Qualifications for a Choreographer

Some dancers become choreographers when their on-stage careers come to a close.

Some dancers become choreographers when their on-stage careers come to a close.

Many a play, Broadway show and movie could not be completed without the work of a choreographer. These dance professionals work behind the scenes to create and coordinate the complex moves of dancers. They audition dancers for parts, choose the music, and oversee costume design, lighting and other features of shows. Becoming a choreographer requires a love of dance and strong teaching abilities. Some formal education in dance is a plus.

Training

Choreographers have typically learned dance for many years, perhaps since a very young age. They may have backgrounds in ballet, modern dance, hip hop and jazz. Many join dance programs while in high school and train for professional dancing careers. However, a dancer's career is relatively short because of the physical demands; a dancer may stop performing in her 30s. This is when some dancers make the transition to choreography.

Education

While not required, bachelor's or master's degrees in dance can enhance a choreographer's career prospects. More than 70 college and university dance programs are accredited by the National Association of Schools of Dance, according to the U.S. Bureau of Labor Statistics. Employers, such as dance or performing arts companies, may prefer hiring choreographers with solid educational foundations in both dance and choreography.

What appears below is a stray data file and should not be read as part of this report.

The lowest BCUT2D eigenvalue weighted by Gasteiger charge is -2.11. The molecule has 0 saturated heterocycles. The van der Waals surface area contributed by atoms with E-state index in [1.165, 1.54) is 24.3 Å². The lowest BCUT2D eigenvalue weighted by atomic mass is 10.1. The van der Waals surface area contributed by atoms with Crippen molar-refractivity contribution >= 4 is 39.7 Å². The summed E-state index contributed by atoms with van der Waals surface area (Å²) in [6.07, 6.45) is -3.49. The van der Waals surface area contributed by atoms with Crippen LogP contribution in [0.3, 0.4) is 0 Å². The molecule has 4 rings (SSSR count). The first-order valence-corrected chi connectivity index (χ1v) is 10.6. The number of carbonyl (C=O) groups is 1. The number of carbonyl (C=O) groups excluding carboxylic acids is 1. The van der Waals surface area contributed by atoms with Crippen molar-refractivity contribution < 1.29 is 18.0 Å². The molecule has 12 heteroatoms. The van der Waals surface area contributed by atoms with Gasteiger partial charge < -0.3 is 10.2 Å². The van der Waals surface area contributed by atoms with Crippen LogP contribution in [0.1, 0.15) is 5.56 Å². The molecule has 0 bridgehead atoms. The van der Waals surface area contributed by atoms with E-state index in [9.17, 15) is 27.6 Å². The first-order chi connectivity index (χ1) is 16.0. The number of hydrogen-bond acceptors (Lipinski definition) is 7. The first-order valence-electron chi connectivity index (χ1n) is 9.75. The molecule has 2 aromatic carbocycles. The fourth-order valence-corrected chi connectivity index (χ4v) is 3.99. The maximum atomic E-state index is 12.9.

Creativity

A choreographer is highly creative, and this skill is usually developed from a young age. As a young dancer, you must interpret the music and coordinate your body into a series of fluid movements that synchronize with the music. You hone your creativity over the years by learning many styles of dance. From this acquired repertoire, you begin developing your own steps. This creativity continues as a choreographer as you develop dance moves from many styles of dance.

Leadership

You need leadership skills as a choreographer. You are responsible for selecting the right dancers, teaching them the moves for many hours and days, refining dance steps during rehearsals, and coordinating costumes, stage props and the music -- all within a certain time frame. Dancers will look to you for guidance and suggestions, or come to you with problems, such as sore feet or illnesses. As the leader, you must deal with these issues and still be ready the day of the show.

 

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